Remove barriers to entry. In jurisdictions where vulnerable families have access to private school-choice programs, those who seek Catholic education have been able to access it because the cost barrier has been lowered. In Partnership Schools’ New York City schools, privately funded scholarship programs, such as the Children’s Scholarship Fund and those funded by our own donors, help bring costs down. In states with school-choice programs, publicly funded efforts like Cleveland Scholarship Program give low-income families the same choice that wealthier ones have.

But cost is not the only barrier to Catholic school enrollment. Admissions requirements can create needless obstacles. Our analysis of our own New York schools shows that we lose 87 percent of families who are unable to fulfill paperwork requirements in the first week after their initial outreach. These requirements can be more burdensome on families seeking financial aid or a transfer from another school. Expanding Catholic school enrollment will require dismantling these barriers.

Reconnect with pre-K and kindergarten families. Nearly half of the 6.4 percent decline in overall Catholic school enrollment that the NCEA reported is concentrated in pre-K and kindergarten. Such early childhood enrollment declines are not confined to Catholic schools, but they could nonetheless be alleviated with greater awareness of the benefits of high-quality early-childhood education.

Realize that the combination of Catholic school excellence and school choice is unstoppable. In too many communities, Catholic schools operate at an enormous disadvantage compared with charter and district schools because competing with a “free” price tag is hard. Private school programs alone aren’t enough—but when paired with effective outreach from Catholic schools, they can make an enormous difference. The two Cleveland schools that joined my organization’s network in 2020 have had access to parental choice scholarships for over 20 years, yet they have seen declining enrollments and were near closure when they joined. Robust outreach and a school turnaround plan generated a rise in enrollment of 39 percent in less than one year. To thrive, Catholic schools need to combine equitable funding with access to academically excellent programs that give low-income parents the same choices as wealthier ones and productive, faith-filled school cultures.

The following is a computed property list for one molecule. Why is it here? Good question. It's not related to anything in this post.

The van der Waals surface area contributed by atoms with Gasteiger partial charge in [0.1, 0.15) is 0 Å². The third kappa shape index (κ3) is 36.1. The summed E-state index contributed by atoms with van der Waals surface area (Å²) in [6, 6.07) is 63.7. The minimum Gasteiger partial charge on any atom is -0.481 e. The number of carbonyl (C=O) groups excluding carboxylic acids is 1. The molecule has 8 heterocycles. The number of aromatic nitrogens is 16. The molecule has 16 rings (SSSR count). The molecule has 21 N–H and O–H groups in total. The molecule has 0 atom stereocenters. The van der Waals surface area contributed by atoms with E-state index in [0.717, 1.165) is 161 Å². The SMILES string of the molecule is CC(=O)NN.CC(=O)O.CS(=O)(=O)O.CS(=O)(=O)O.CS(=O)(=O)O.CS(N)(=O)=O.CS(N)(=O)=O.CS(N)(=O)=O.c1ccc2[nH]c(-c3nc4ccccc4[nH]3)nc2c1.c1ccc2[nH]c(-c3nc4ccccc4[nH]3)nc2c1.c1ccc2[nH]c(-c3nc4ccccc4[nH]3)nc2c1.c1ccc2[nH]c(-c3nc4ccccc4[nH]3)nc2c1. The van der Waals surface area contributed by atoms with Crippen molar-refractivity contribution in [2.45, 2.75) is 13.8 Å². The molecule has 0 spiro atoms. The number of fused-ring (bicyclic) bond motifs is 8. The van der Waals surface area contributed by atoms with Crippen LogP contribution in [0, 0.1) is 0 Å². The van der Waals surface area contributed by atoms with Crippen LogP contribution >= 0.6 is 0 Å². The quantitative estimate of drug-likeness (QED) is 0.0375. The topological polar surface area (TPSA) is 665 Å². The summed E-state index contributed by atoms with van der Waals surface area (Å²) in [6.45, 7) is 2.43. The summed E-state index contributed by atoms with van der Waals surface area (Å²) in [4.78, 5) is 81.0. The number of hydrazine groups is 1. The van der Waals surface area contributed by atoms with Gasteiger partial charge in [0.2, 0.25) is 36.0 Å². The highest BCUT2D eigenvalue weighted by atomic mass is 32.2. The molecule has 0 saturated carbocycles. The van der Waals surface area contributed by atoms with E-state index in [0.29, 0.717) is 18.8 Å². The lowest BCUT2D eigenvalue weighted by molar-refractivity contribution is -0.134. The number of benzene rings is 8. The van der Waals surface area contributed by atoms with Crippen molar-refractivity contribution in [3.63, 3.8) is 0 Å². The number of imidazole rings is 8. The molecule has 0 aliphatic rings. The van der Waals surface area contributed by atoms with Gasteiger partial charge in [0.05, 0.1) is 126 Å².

The challenges facing Catholic schools are real but far from existential. The pandemic reminds us that Catholic schools provide an invaluable service to communities, especially in times of crisis. The work of putting these schools on the path to sustainability and excellence will be difficult—but if we build upon the lessons learned from the past year, we can be confident that success is within reach.

Photo by Allison Shelley/Getty Images